NIRS is a robust and extremely versatile method, which enables simultaneous, «real-time» monitoring of diverse process parameters with a single measurement. The use of fiber-optics in NIRS means that the process analyzer and measuring point can be spatially separated – even by hundreds of meters if required. In fact, remote monitoring can be achieved at large distances without significant impact to S/N ratios. This is a huge advantage in environments with challenging explosion protection requirements. Fiber-optic probes and flow cells can be placed in very harmful working environments, while the spectrometer and analysis PC remain safe and secure in a shelter. When a shelter is not available, the NIRS XDS Process Analyzer can be directly placed in the hazardous area (ATEX Zone 2 or Class1Div2).

Obtain «real-time» results of your process without the need to take samples, reduce the risks of handling chemicals, and increase your profitability. Download our free brochure here for more information about safe operation of NIRS process analyzers in hazardous areas!

7. How is the maintenance of a NIRS process analyzer performed?

Maintenance is easy, fast, and not necessary to perform very often. NIRS is a reagentless analytical technique, so the only consumable to be replaced is the lamp, which needs replacement once per year.

Compared to other techniques like chromatography  (e.g., GC, IC) or titration, and also because NIR spectroscopic analysis does not degrade samples, there is no chemical waste which is produced. Additionally, thanks to our all-in-one software, automatic performance tests are performed regularly to guarantee that the analyzer is operating according to process specifications. The instrument can be left in the process without any further operator involvement. 

Metrohm Process Analytics NIRS process analyzers are maintenance-free systems that have been designed to guarantee high uptimes and low operational costs.

Are you searching for more process NIRS applications? Check out the Metrohm Application Finder to download them for free!

Want to learn more about NIR spectroscopy and potential applications? Have a look at our free and comprehensive application booklet about NIR spectroscopy.

Download our Monograph

A guide to near-infrared spectroscopic analysis of industrial manufacturing processes

Post written by Dr. Nicolas Rühl (Product Manager Spectroscopy at Metrohm International Headquarters, Herisau, Switzerland) and Dr. Alexandre Olive (Product Manager Process Spectroscopy at Metrohm Applikon, Schiedam, The Netherlands).

Frequently asked questions in near-infrared spectroscopy analysis – Part 1

Frequently asked questions in near-infrared spectroscopy analysis – Part 1

Whether you are new to the technique, a seasoned veteran, or merely just curious about near-infrared spectroscopy (NIRS), Metrohm is here to help you to learn all about how to perform the best analysis possible with your instruments.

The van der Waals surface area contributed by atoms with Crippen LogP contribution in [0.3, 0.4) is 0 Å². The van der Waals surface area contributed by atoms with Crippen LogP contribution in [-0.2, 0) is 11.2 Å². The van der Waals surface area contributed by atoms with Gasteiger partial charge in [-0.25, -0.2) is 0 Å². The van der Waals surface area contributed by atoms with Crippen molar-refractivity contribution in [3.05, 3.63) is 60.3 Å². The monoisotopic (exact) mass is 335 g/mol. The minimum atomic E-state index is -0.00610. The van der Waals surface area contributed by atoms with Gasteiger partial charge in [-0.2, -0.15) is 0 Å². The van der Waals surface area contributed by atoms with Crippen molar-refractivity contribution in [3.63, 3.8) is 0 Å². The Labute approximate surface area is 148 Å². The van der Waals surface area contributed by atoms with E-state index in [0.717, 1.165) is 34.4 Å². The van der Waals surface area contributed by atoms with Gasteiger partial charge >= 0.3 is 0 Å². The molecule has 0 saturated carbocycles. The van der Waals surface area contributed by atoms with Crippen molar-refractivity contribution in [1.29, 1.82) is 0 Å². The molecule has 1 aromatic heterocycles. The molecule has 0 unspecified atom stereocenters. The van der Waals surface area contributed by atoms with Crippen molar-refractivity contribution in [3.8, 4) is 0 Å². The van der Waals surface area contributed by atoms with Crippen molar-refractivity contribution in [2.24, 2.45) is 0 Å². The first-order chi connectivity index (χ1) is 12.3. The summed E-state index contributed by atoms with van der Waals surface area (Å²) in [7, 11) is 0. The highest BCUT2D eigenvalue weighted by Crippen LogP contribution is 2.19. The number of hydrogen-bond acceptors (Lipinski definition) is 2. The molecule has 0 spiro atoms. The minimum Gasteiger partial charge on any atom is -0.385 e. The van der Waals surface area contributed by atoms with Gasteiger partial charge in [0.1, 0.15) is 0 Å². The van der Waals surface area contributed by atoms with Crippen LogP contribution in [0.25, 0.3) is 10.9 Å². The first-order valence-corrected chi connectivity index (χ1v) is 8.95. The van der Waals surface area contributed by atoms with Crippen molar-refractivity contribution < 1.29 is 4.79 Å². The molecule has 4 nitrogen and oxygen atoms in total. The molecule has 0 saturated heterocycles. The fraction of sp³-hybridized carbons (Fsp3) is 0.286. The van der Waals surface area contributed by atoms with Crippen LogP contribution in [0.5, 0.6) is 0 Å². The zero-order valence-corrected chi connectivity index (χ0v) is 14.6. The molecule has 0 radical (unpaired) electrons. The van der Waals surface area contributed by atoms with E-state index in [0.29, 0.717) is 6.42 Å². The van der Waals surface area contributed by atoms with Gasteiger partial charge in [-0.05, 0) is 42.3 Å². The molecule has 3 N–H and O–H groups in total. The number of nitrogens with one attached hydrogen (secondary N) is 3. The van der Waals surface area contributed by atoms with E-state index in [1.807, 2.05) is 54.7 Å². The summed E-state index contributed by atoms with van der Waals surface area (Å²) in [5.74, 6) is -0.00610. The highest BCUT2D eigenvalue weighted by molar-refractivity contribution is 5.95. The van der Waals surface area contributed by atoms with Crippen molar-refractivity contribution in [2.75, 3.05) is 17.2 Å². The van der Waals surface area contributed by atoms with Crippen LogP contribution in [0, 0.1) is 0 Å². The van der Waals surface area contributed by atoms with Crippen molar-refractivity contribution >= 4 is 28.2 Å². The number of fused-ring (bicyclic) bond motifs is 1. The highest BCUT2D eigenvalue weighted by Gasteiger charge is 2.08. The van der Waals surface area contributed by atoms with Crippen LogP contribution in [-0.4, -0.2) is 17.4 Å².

In this series, we will cover several frequently asked questions regarding both our laboratory NIRS instruments as well as our line of Process Analysis NIRS products.

1. What is the difference between IR spectroscopy and NIR spectroscopy?

IR (infrared) and NIR (near-infrared) spectroscopy utilize different spectral ranges of light. Light in the NIR range is higher in energy than IR light (Figure 1), which affects the interaction with the molecules in a sample.

Electromagnetic Spectrum
Figure 1. The electromagnetic spectrum.

This energy difference has both advantages and disadvantages, and the selection of the ideal technology depends very much on the application. The higher energy NIR light is absorbed less than IR light by most organic materials, broadening the resulting bands and making it difficult to assign them to specific functional groups without mathematical processing.

However, this same feature makes it possible to perform analysis without sample preparation, as there is no need to prepare very thin layers of analyte or use ATR (attenuated total reflection). Additionally, NIRS can quantify the water content in samples up to 15%.

Want to learn more about how to perform faster quality control at lower operating costs by using NIRS in your lab? Download our free white paper here: Boost Efficiency in the QC laboratory: How NIRS helps reduce costs up to 90%.

The weaker absorption of NIR light leads to using long pathlengths for liquid measurements, which is particularly helpful in industrial process environments. Speaking of such process applications, with NIR spectroscopy, you can use long fiber optic cables to connect the analyzer to the measuring probe, allowing remote measurements throughout the process due to low absorbance of the NIR light by the fiber (Figure 2).

Electromagnetic Spectrum
Figure 2. Illustration of the long-distance measurement possibility of a NIRS process analyzer with the use of low-dispersion fiber optic cables. Many sampling options are available for completely automated analysis, allowing users to gather real-time data for immediate process adjustments.

For more information, read our previous blog post outlining the differences between infrared and near-infrared spectroscopy.

2. NIR spectroscopy is a «secondary technology». What does this mean?

To create prediction models in NIR spectroscopy, the NIR spectra are correlated with parameters of interest, e.g., the water content in a sample. These models are then used during routine quality control to analyze samples.